It may seem strange to some, but hiking, as a sport, is a fairly recent innovation. Of course, people have always walked through the woods, but until the 20th century, in the US at least, hiking was regarded as merely a form of transportation. For most of our history, the US was largely rural, and most of it’s people were pretty humble, financially-speaking. Stagecoaches, trains, and wagon trains were expensive undertakings, both in money and resources. Until the mid-19th century, the majority of people could not even afford to buy and take care of horses for themselves. So most people walked to wherever they had to go. Riding horses was limited to the ‘upper-classes’, and people that had to ride for their job.
After the Civil War, there were floods of surplus horses available at reasonable prices, and the costs of other forms of transportation lowered to within the means of the average working person, at least for occasional trips. More railroads, and stage lines lowered the costs even more. Major cities were flooded with war veterans, displaced families, and immigrants. To ease the burden on metropolitan areas, the government passed the Homestead Act, which encouraged people to relocate to more remote areas on the promise of land grants. This spurred the creation of more cities, especially when gold, silver, and other valuable resources were discovered in these regions.
The advent of the bicycle, and the automobile prompted the construction of permanent state and national highway systems, and by the turn of the 20th century, hardly anyone had to walk anywhere, except for short local trips. The government began establishing Parks and Wilderness Areas to preserve and protect some of our original ecosystems from further development. In 1933, hiking was officially listed as a sport, for the first time. People were now hiking simply for the pleasure and experience of being part of the various aspects of nature. An entire new industry was built, and today, hiking is one of the most popular outdoor activities in the country, with well over a million people participating annually.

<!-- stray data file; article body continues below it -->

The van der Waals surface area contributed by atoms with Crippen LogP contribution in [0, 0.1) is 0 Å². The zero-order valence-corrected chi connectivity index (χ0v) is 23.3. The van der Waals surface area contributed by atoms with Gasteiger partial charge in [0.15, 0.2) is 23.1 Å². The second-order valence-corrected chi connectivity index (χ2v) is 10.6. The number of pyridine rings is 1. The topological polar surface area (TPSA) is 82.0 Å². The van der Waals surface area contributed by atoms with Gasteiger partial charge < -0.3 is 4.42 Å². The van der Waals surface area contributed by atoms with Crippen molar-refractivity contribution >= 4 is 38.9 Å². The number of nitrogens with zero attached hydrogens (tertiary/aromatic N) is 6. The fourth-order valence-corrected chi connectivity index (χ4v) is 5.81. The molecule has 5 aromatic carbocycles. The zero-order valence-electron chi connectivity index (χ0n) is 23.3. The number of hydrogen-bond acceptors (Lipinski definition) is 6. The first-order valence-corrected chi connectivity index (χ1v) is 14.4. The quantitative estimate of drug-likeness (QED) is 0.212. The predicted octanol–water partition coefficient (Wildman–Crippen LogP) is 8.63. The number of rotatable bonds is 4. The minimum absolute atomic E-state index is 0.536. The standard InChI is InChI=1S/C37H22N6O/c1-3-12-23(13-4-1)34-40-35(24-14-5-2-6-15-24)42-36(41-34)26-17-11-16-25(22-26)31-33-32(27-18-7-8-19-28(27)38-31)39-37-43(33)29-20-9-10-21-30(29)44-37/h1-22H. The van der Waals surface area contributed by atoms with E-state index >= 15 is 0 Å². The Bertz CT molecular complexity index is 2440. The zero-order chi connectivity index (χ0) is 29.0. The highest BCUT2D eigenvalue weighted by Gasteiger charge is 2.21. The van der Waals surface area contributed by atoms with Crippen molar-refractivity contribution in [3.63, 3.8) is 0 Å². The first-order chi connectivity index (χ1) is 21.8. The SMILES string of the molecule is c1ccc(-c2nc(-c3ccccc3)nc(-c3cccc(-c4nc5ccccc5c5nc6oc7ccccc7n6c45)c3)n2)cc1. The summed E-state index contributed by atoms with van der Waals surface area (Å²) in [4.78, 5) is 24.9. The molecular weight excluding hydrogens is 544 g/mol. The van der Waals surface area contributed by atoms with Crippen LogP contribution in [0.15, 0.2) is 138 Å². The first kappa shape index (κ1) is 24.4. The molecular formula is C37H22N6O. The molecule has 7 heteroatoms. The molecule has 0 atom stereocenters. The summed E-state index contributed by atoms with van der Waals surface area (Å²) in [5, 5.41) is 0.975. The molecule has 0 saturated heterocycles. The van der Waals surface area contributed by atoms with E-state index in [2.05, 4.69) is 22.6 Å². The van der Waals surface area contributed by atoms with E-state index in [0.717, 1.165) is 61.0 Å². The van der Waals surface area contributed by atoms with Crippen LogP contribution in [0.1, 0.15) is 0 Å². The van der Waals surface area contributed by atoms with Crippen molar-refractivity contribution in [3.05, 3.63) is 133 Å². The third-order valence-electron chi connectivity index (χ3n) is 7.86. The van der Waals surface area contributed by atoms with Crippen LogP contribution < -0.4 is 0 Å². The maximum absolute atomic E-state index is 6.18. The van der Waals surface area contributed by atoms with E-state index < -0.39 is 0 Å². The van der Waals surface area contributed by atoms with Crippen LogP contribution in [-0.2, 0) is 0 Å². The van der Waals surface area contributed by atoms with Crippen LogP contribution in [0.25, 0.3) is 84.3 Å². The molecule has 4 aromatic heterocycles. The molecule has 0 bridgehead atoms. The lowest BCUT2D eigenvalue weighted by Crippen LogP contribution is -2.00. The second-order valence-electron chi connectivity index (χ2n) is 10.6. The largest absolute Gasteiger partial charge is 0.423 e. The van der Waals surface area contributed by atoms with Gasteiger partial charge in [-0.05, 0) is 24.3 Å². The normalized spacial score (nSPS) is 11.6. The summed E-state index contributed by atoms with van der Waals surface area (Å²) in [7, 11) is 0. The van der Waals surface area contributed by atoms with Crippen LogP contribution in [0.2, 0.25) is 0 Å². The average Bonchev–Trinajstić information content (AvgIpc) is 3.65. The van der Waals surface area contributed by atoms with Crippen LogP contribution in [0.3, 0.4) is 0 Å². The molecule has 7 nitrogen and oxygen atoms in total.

One of the appeals of hiking is the idea of self-sufficiency. For all practical purposes, when hiking, you are on your own, with only what you take with you. Of course, now we have cell phones, but they often do not work in remote areas, and even of they do, it can take help a good bit of time to reach you. There is something empowering about being on your own. Of course, this will require you to carry certain things with you, and one of the most important items is a suitable knife. I consider a knife to be the most important thing you can have on you, in almost any endeavor. In this article, I will be discussing why a knife is so important, what you will need it to do, and what makes a good trail knife, in addition to spotlighting some of the more popular knives available. As always, these are just my opinions, and may differ from yours, so take this information for what it is worth.
There are many, many things that you need a knife for on the trail, but we can say one thing with some certainty. While most of us fantasize about being able to build a log cabin with nothing but a pocket knife, or be victorious in a hand-to-hand battle with the world’s largest grizzly bear, using nothing but a case slip-joint knife, the reality is that none of us are Rambo, Davy Crockett, Daniel Boone, Mike Fink, Jim Bridger, etc…., and there is no need for us to be. The chances of you having to do any of the aforementioned tasks exist only in dime novels. After all, the most effective weapon you have is your brain. No, the reality is that your trail knife will be used for nothing more glamorous than opening packets of food, cutting string, rope or strapping, shaving wood for tender, cutting smallish branches and tree limbs for firewood, popping blisters, cutting first aid tape, and in more extreme circumstances, making traps, fishing poles, tent stakes, etc…
There is no one-size-fits-all knife. You should always carry several knives with you, especially when hiking. Never use your knife to open cans, as it can damage the blade. Always carry a few P-38, or P-51 can openers, one of the most reliable and successful tools the US Military has ever come up with. They have hundreds of uses, and are near 100% reliable under all conditions. You also should carry at least one Swiss Army Knife, or better yet, a good multi-tool. And lastly, you need to always carry a good hatchet or hand axe.